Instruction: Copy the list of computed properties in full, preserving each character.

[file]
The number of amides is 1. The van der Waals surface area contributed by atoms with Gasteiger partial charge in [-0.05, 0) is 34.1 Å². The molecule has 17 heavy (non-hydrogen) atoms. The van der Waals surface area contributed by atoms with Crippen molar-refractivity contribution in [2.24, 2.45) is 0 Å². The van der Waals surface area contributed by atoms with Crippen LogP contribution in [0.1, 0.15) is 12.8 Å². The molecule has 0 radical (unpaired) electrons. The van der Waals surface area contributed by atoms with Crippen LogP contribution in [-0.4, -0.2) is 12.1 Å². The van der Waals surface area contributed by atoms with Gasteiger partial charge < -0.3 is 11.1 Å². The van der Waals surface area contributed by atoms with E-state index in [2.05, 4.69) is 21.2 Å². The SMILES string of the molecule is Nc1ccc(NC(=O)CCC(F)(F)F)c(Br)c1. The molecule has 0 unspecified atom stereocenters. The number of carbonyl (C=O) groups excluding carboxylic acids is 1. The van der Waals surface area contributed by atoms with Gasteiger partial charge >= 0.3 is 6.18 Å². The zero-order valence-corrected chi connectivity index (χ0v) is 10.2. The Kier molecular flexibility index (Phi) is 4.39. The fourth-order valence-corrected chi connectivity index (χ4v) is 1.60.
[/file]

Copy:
The number of amides is 1. The van der Waals surface area contributed by atoms with Gasteiger partial charge in [-0.05, 0) is 34.1 Å². The molecule has 17 heavy (non-hydrogen) atoms. The van der Waals surface area contributed by atoms with Crippen molar-refractivity contribution in [2.24, 2.45) is 0 Å². The van der Waals surface area contributed by atoms with Crippen LogP contribution in [0.1, 0.15) is 12.8 Å². The molecule has 0 radical (unpaired) electrons. The van der Waals surface area contributed by atoms with Crippen LogP contribution in [-0.4, -0.2) is 12.1 Å². The van der Waals surface area contributed by atoms with Gasteiger partial charge < -0.3 is 11.1 Å². The van der Waals surface area contributed by atoms with E-state index in [2.05, 4.69) is 21.2 Å². The SMILES string of the molecule is Nc1ccc(NC(=O)CCC(F)(F)F)c(Br)c1. The molecule has 0 unspecified atom stereocenters. The number of carbonyl (C=O) groups excluding carboxylic acids is 1. The van der Waals surface area contributed by atoms with Gasteiger partial charge >= 0.3 is 6.18 Å². The zero-order valence-corrected chi connectivity index (χ0v) is 10.2. The Kier molecular flexibility index (Phi) is 4.39. The fourth-order valence-corrected chi connectivity index (χ4v) is 1.60.